Sometimes, late at night when we’re falling asleep, we have questions. It’s ok. Everyone does it and it’s perfectly healthy. All too often though, once we’re awake the next morning, we forget what was so important the night prior. Well, friends, this ends today, with a new series called Juggle Investigates. In these posts we’ll take to a question that might be trivial now, but sure seemed (somewhat) important for the 30 seconds before you feel asleep and kind of answer it based on our incredible Internet searching powers. Today’s investigation: What’s the deal with Flag Day?
Every year the same thing happens: you flip you calendar to June and there it is, all by itself on June 14th: Flag Day. For a moment you’re excited, ecstatic, even. After all, this “Flag Day” sounds exactly like the kind of holiday where you’re not expected to work and the mail doesn’t come. Sadly, though, it never pans out and every year Flag Day just sits there, waiting to entice you for a brief moment and then do nothing once June 14th actually rolls around. Why?
In its simplest terms, Flag Day is a day set aside for honoring the US flag and everything it stands for. President Woodrow Wilson established Flag Day by proclamation in 1916. The date of June 14th commemorates the adoption of the flag by the Second Continental Congress. In 1949 National Flag Day was established by Congress.
Of course all of this history really doesn’t mean much, since we’ve already established that Flag Day doesn’t really seem like a “real” holiday. What do people do on flag day? Well, in some places there are parades. Quincy, Massachusetts hosts one of the longest-running parades, but for some reason that’s not made clear, the official Quincy website reports that the Flag Day Parade has been cancelled. In a testament to how no one really does anything on June 14th, the parade was scheduled for yesterday, the 13th. Troy, New York is also pretty serious about Flag Day, and their annual parade is the largest, drawing over 50,000 flag-lovers each year. Of course, it probably helps that they hold the parade on a Sunday. Wikipedia reports that Flag Day is observed as a state holiday in Pennsylvania, but an exhaustive search of the Pennsylvania state website reveals that this is apparently no longer the case.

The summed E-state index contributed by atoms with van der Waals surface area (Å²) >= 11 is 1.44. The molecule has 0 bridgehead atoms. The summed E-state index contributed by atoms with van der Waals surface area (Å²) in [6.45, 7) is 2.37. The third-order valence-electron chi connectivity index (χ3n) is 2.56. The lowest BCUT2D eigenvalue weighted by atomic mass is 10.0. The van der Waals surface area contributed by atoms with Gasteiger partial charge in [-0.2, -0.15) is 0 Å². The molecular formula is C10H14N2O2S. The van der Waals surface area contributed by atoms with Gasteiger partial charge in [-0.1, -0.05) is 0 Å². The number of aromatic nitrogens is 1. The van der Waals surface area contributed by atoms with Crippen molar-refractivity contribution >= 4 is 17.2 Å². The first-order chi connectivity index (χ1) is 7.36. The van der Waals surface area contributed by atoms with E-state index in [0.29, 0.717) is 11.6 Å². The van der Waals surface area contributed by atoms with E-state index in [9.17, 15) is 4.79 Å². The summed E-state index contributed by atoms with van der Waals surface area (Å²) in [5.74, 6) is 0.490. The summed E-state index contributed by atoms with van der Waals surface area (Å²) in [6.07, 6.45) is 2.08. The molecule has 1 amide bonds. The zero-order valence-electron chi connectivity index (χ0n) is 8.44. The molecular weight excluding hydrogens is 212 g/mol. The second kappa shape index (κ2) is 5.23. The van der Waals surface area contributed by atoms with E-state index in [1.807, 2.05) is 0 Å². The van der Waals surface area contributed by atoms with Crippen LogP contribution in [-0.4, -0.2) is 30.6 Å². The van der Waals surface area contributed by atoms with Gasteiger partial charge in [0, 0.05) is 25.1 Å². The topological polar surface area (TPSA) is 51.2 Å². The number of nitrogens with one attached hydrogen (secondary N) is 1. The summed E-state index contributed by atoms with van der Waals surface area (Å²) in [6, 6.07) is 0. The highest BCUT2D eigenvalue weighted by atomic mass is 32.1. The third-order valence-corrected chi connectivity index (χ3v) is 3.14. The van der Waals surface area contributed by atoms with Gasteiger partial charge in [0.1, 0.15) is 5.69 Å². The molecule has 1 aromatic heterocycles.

Basically then, nothing much really happens on Flag Day. In some places, there are parades the weekend before. Also, if you care about this sort of thing at some point today President Obama will issue a proclamation that officially makes today Flag Day. Also, there’s a totally serious National Flag Day Foundation that’s dedicated to perpetuating this quasi-observance through dynamic, excitement generating-activities like an essay contest for 4-12th graders (topic: “What the flag means to me”). The grand prize is a $500 savings bond! (A future Juggle Investigates will determine just what exactly a savings bond is and how it works.)
Faced with the fact that it seems like all the Flag Day parades are actually on the second Sunday in June rather than the 14th, we’re at a bit of a loss to tell you how to best observe the day. The best we can come up with, and certainly the most Internet-y, is Slate‘s awesome American Flag Generator. Use it to imagine what things might look like if we finally made Iraq, Afghanistan and Guam states! Or if we decided to finally de-annex that pesky Virginia. No matter what your flag ends up looking like, just remember to fly it high and fly it proud.